Gartner Symposium: The future of Enterprise Resource Planning


John J. MastersJohn Masters, Technology Director, at Gartner Symposium

Enterprise Resource Planning (ERP) is one of the least glamourous aspects of business computing – so much so that even the analysts assigned to cover the sector are happy to admit that not much of interest has happened to it in the last fifteen years. However, it deserves more attention than it gets. After all, most large companies would be literally unable to operate without their ERP systems, and the transactions they process represent the very backbone of global trade and commerce.

The quantity, velocity and importance of the data involved mean that improvements to ERP have the potential to be transformative, but the complexity and robustness of the systems means that changes are not easy to make. However, one of the most interesting points made at Gartner Symposium was that, for the first time in many years, genuine change in ERP technology is imminent. For companies that are able to apply innovations effectively, this offers the potential to gain real competitive advantage.

These changes are being driven by two technological innovations. One of those is cloud computing. As more and more of the ‘peripheral’ aspects of ERP technology – HR, Payroll, invoicing etc. – migrate to the cloud, companies’ ERP infrastructures are coming to be composed of a ‘suite of suites’, where CIOs choose the best-of-breed solution for each of their specific requirements, and then tie these loosely together, to share data as appropriate. That means that business leaders will be able to build systems much more closely tailored to the business model of their organisation.

The other important innovation is in-memory computing and, more pertinently, the increased use of hardware capable of taking advantage of it. Many commentators talk up the possibilities offered by ‘real-time’ insight but in truth, most business analysis requires time for a trend to develop and become noticeable, and most businesses find it difficult to make operational changes in real time. In most cases, hourly or overnight batch-based processing is just as useful.  A much more powerful application of in-memory computing is being able to perform a near-instant reforecast using complete data sets. That facilitates ‘what-if’ scenario analysis during meetings, which can be a genuine game-changer for those making strategic decisions about the company.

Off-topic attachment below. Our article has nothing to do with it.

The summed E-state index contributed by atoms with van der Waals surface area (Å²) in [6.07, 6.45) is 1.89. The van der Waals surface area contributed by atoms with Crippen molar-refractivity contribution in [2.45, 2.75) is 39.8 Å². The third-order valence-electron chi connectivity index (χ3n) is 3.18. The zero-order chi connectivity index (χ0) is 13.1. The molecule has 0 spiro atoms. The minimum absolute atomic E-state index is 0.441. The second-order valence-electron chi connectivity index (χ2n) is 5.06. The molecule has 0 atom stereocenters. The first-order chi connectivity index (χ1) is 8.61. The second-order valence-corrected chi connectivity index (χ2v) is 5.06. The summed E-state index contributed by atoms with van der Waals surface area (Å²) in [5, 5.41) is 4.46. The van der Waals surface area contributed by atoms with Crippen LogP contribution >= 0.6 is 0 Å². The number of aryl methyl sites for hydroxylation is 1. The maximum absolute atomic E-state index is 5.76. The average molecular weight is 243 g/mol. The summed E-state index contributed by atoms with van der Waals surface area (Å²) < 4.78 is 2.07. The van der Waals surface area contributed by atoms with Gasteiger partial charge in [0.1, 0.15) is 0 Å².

The missing piece of the puzzle is the analysis that can actually drive those decisions. That still requires a carefully constructed mathematical model of the business, and visualisations that can easily isolate exceptions and anomalies, while at the same time affording a clear picture of the business across all key dimensions. The fragmentation of ERP technologies means that, in future, such analysis could be implemented as a layer of the ERP system itself, or as part of a loose federation of technologies that fulfil the functions of contemporary ERP systems. The companies that gain real value from these impending changes will be those that choose analytics technologies that can answer the fundamental questions underlying the strategic goals of the business.

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